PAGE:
AFib linked to family history in blacks, Latinos
Despite being the most common heart arrhythmia disorder in the U.S., there is not much research on the causes of atrial fibrillation in minority populations. And while researchers know that black and Latino individuals are less likely than whites to develop the condition, which is also known as AFib, they cannot yet fully explain why these groups are paradoxically more likely to experience higher rates of complications and even death as a result of AFib.
Thanks to the development of a large, diverse registry of patients, researchers at the University of Illinois at Chicago who have been studying AFib in minority populations think they have unlocked one small part of the mystery.
"Our analysis shows that there is a genetic predisposition to early-onset AFib in blacks and Latinos that is greater than what we see in whites," said Dr. Dawood Darbar, professor of medicine and head of cardiology at the UIC College of Medicine.
The findings from the study, which looked at data from 664 patients with AFib, are published in JAMA Network Open.
Darbar says that the study offers the first research-based evidence in support of increased monitoring, even including genetic testing, of individuals and their families who have first-degree relatives diagnosed with AFib prior to age 60 as a preventive measure against complications that can develop as a result of the condition, including stroke.
"Many people with AFib do not know they have the condition until they present to the emergency room with a stroke," Darbar said. "Identifying people at risk for AFib and preventing these complications is the most effective way to improve AFib outcomes in black and Latino communities."
While Darbar says more studies on AFib are needed, this one is unique because most prior studies on family history and AFib relied on data from mostly white populations, leaving doctors with little research to guide personalized treatment in minority communities. Of the 664 patients enrolled in UIC's AFib registry at the time of the study, 40 percent were white, 39 percent were black and 21 percent were Latino.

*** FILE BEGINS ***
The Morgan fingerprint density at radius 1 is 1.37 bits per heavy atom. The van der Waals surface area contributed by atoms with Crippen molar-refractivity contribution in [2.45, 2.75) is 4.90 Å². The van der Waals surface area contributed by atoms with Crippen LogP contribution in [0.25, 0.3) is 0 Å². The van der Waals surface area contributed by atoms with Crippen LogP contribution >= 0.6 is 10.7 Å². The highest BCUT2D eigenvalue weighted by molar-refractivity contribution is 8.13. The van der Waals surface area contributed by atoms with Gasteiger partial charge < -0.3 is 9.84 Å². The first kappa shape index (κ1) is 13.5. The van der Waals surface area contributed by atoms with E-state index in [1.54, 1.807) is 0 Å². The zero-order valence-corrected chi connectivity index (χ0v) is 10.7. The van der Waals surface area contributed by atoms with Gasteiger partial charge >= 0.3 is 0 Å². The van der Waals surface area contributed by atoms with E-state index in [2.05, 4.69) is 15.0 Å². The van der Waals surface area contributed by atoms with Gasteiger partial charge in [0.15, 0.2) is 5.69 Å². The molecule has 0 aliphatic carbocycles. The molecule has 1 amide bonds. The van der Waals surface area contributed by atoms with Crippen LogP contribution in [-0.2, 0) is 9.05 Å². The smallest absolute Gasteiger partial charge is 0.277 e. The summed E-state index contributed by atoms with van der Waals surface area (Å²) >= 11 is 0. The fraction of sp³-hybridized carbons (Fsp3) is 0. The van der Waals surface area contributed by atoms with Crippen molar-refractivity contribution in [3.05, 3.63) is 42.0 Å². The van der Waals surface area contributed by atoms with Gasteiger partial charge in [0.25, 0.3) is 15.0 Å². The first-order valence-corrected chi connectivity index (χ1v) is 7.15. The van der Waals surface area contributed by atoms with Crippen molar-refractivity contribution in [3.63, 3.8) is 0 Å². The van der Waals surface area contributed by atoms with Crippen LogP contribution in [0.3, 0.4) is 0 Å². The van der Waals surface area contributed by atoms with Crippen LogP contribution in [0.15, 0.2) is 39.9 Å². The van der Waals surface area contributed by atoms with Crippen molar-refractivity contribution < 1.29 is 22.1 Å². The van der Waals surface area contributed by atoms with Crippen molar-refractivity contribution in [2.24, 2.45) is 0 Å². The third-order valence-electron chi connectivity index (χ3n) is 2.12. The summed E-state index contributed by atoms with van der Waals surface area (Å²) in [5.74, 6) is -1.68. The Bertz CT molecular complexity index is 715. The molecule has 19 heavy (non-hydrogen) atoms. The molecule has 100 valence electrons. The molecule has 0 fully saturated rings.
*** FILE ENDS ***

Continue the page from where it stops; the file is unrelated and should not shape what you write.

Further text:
The researchers found that there was a family history of AFib in 49 percent of patients who were diagnosed with early-onset AFib—which is defined as occurring in patients younger than 60 years of age—compared with only 22 percent of patients diagnosed with AFib later in life. When broken down by race, the chances of a patient with early-onset AFib having a first-degree relative with the condition was more than two-and-a-half times more likely for blacks and almost 10 times more likely for Latinos, compared with only two-and-a-half times more likely for whites.
"I was surprised to see that even though blacks and Latinos have a lower risk of developing AFib than whites, they had similar or higher risk if there was a family history of the condition," Darbar said. "This is telling information for practicing health care providers who, while working with patients, need to determine risk and develop preventive strategies—not just for patients, but for their families, as well."